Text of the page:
A superconducting material offers zero resistance to an electric current when cooled below a certain temperature. Where better production, storage and use of energy is essential to protect the environment and ensure the best possible quality of life.
Superconductivity is a cross-category technology that may pave the way to otherwise unthinkable possibilities. Engineers at leading companies worldwide are now designing, prototyping and in many cases producing on a regular basis superconducting motors and generators (especially for use in hydroelectric and wind power generation), power cables and medical devices, to mention just a few successful examples of systems that are more efficient than the corresponding non-superconducting ones. These superconducting devices are also much smaller and lighter. In addition, innovative devices such as superconducting fault current limiters (SFCL), medical resonance imagers (MRI) and weak magnetic field sensors (SQUID) are finding it easier to make an impact on the market, for the simple reason that there is no ‘copper-based’ equivalent to compete with.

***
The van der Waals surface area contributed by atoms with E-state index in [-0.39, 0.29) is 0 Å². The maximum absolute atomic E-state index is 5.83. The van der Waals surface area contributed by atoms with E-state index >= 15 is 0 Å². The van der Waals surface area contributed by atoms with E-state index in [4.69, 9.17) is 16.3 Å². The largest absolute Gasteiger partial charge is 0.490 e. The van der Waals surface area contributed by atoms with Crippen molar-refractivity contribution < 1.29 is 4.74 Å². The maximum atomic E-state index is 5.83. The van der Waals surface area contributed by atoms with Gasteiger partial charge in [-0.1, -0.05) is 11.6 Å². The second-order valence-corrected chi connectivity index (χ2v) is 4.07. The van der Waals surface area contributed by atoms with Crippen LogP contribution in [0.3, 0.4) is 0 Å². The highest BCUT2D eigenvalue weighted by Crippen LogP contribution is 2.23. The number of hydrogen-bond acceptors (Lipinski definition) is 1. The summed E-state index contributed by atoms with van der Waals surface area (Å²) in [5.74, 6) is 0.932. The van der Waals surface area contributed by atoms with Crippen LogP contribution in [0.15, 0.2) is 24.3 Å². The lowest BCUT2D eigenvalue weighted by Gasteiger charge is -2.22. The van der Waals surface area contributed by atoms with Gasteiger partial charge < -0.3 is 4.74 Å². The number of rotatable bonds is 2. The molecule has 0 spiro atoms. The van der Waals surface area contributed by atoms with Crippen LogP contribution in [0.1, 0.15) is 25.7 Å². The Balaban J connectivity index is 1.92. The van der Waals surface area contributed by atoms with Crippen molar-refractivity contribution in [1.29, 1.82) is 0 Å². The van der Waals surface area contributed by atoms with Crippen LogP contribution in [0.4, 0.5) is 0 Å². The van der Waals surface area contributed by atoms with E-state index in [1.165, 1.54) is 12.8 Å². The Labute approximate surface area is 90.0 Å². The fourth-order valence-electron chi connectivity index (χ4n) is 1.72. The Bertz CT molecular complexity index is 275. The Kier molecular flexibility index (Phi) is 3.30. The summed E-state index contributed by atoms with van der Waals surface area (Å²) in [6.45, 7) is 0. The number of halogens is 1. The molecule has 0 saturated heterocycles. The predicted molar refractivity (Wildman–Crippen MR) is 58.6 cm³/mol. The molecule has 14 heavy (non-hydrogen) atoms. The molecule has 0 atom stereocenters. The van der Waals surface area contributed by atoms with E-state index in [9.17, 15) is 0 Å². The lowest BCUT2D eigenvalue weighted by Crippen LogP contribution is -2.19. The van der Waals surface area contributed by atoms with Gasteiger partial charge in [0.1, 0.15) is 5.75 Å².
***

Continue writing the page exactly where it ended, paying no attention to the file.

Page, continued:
Superconductivity will find applications everywhere and each year about € 200 million is typically spent worldwide on research and development into advanced superconducting materials and devices.